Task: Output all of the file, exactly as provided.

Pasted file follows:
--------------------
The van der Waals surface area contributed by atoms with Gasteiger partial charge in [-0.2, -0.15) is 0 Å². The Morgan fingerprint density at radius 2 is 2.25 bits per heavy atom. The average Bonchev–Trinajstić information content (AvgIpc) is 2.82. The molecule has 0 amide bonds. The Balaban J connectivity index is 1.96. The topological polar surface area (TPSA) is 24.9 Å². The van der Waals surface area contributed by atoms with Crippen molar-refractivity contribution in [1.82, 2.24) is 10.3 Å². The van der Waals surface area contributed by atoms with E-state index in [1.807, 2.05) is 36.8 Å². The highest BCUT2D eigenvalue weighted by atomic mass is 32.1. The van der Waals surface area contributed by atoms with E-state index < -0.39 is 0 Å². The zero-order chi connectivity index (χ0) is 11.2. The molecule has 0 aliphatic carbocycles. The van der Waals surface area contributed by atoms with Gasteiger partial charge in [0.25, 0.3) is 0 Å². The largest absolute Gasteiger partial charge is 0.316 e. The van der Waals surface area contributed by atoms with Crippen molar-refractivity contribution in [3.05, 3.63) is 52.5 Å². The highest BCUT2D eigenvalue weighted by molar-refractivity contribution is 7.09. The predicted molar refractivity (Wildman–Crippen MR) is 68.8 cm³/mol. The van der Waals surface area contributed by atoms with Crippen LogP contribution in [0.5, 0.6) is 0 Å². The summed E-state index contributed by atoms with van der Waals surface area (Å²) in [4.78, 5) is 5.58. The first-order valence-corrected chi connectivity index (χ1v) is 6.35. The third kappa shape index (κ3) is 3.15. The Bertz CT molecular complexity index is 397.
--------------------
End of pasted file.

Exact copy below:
The van der Waals surface area contributed by atoms with Gasteiger partial charge in [-0.2, -0.15) is 0 Å². The Morgan fingerprint density at radius 2 is 2.25 bits per heavy atom. The average Bonchev–Trinajstić information content (AvgIpc) is 2.82. The molecule has 0 amide bonds. The Balaban J connectivity index is 1.96. The topological polar surface area (TPSA) is 24.9 Å². The van der Waals surface area contributed by atoms with Crippen molar-refractivity contribution in [1.82, 2.24) is 10.3 Å². The van der Waals surface area contributed by atoms with E-state index in [1.807, 2.05) is 36.8 Å². The highest BCUT2D eigenvalue weighted by atomic mass is 32.1. The van der Waals surface area contributed by atoms with E-state index < -0.39 is 0 Å². The zero-order chi connectivity index (χ0) is 11.2. The molecule has 0 aliphatic carbocycles. The van der Waals surface area contributed by atoms with Gasteiger partial charge in [0.25, 0.3) is 0 Å². The largest absolute Gasteiger partial charge is 0.316 e. The van der Waals surface area contributed by atoms with Crippen molar-refractivity contribution in [3.05, 3.63) is 52.5 Å². The highest BCUT2D eigenvalue weighted by molar-refractivity contribution is 7.09. The predicted molar refractivity (Wildman–Crippen MR) is 68.8 cm³/mol. The van der Waals surface area contributed by atoms with Crippen LogP contribution in [0.5, 0.6) is 0 Å². The summed E-state index contributed by atoms with van der Waals surface area (Å²) in [4.78, 5) is 5.58. The first-order valence-corrected chi connectivity index (χ1v) is 6.35. The third kappa shape index (κ3) is 3.15. The Bertz CT molecular complexity index is 397.